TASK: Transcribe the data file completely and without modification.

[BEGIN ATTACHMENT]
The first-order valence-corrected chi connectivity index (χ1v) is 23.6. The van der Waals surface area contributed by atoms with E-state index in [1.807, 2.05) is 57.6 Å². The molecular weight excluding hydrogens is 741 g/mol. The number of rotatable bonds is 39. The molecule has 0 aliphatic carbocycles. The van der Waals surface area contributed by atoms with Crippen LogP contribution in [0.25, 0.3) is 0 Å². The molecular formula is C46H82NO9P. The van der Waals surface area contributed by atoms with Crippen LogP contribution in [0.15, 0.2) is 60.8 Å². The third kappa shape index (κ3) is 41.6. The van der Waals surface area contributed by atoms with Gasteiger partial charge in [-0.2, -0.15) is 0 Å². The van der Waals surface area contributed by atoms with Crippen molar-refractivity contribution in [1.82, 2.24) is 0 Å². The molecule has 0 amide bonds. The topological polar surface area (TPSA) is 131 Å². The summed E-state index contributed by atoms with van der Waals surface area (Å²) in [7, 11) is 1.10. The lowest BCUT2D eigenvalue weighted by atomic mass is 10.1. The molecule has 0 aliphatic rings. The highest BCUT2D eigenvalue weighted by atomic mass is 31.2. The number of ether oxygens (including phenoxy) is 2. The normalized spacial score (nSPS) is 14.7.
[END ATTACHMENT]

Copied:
The first-order valence-corrected chi connectivity index (χ1v) is 23.6. The van der Waals surface area contributed by atoms with E-state index in [1.807, 2.05) is 57.6 Å². The molecular weight excluding hydrogens is 741 g/mol. The number of rotatable bonds is 39. The molecule has 0 aliphatic carbocycles. The van der Waals surface area contributed by atoms with Crippen LogP contribution in [0.25, 0.3) is 0 Å². The molecular formula is C46H82NO9P. The van der Waals surface area contributed by atoms with Crippen LogP contribution in [0.15, 0.2) is 60.8 Å². The third kappa shape index (κ3) is 41.6. The van der Waals surface area contributed by atoms with Gasteiger partial charge in [-0.2, -0.15) is 0 Å². The van der Waals surface area contributed by atoms with Crippen molar-refractivity contribution in [1.82, 2.24) is 0 Å². The molecule has 0 amide bonds. The topological polar surface area (TPSA) is 131 Å². The summed E-state index contributed by atoms with van der Waals surface area (Å²) in [7, 11) is 1.10. The lowest BCUT2D eigenvalue weighted by atomic mass is 10.1. The molecule has 0 aliphatic rings. The highest BCUT2D eigenvalue weighted by atomic mass is 31.2. The number of ether oxygens (including phenoxy) is 2. The normalized spacial score (nSPS) is 14.7.